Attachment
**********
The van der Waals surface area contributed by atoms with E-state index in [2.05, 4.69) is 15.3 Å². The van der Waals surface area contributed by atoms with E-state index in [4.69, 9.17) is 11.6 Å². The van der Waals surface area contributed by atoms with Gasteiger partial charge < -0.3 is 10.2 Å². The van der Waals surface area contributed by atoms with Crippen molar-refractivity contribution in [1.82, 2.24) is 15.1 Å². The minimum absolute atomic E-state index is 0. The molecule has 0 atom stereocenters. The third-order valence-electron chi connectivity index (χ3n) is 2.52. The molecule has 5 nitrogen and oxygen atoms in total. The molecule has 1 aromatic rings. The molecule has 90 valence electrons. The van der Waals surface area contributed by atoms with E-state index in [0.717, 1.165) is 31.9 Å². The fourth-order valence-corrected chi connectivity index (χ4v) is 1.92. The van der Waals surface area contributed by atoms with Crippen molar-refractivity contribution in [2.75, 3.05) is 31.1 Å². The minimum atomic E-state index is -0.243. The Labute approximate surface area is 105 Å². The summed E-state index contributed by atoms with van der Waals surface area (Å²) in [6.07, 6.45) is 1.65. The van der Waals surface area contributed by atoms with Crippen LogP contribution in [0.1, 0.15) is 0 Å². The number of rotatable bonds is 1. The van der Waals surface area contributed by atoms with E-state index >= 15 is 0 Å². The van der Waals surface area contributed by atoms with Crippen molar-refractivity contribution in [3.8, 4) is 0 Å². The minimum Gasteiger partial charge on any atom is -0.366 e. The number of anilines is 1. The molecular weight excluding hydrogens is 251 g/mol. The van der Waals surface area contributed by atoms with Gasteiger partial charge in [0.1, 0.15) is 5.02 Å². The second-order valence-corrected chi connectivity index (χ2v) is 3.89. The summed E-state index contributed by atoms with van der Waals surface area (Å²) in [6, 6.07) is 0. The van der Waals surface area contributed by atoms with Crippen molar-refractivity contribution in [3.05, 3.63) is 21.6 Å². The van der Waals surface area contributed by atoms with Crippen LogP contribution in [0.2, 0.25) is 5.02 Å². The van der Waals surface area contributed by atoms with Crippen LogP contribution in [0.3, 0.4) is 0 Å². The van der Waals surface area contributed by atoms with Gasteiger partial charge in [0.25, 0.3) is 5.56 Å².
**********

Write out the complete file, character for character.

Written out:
The van der Waals surface area contributed by atoms with E-state index in [2.05, 4.69) is 15.3 Å². The van der Waals surface area contributed by atoms with E-state index in [4.69, 9.17) is 11.6 Å². The van der Waals surface area contributed by atoms with Gasteiger partial charge < -0.3 is 10.2 Å². The van der Waals surface area contributed by atoms with Crippen molar-refractivity contribution in [1.82, 2.24) is 15.1 Å². The minimum absolute atomic E-state index is 0. The molecule has 0 atom stereocenters. The third-order valence-electron chi connectivity index (χ3n) is 2.52. The molecule has 5 nitrogen and oxygen atoms in total. The molecule has 1 aromatic rings. The molecule has 90 valence electrons. The van der Waals surface area contributed by atoms with E-state index in [0.717, 1.165) is 31.9 Å². The fourth-order valence-corrected chi connectivity index (χ4v) is 1.92. The van der Waals surface area contributed by atoms with Crippen molar-refractivity contribution in [2.75, 3.05) is 31.1 Å². The minimum atomic E-state index is -0.243. The Labute approximate surface area is 105 Å². The summed E-state index contributed by atoms with van der Waals surface area (Å²) in [6.07, 6.45) is 1.65. The van der Waals surface area contributed by atoms with Crippen LogP contribution in [0.1, 0.15) is 0 Å². The number of rotatable bonds is 1. The van der Waals surface area contributed by atoms with E-state index >= 15 is 0 Å². The van der Waals surface area contributed by atoms with Crippen molar-refractivity contribution in [3.8, 4) is 0 Å². The minimum Gasteiger partial charge on any atom is -0.366 e. The number of anilines is 1. The molecular weight excluding hydrogens is 251 g/mol. The van der Waals surface area contributed by atoms with Gasteiger partial charge in [0.1, 0.15) is 5.02 Å². The second-order valence-corrected chi connectivity index (χ2v) is 3.89. The summed E-state index contributed by atoms with van der Waals surface area (Å²) in [6, 6.07) is 0. The van der Waals surface area contributed by atoms with Crippen molar-refractivity contribution in [3.05, 3.63) is 21.6 Å². The van der Waals surface area contributed by atoms with Crippen LogP contribution in [0.2, 0.25) is 5.02 Å². The van der Waals surface area contributed by atoms with Crippen LogP contribution in [0.3, 0.4) is 0 Å². The van der Waals surface area contributed by atoms with Gasteiger partial charge in [0.25, 0.3) is 5.56 Å².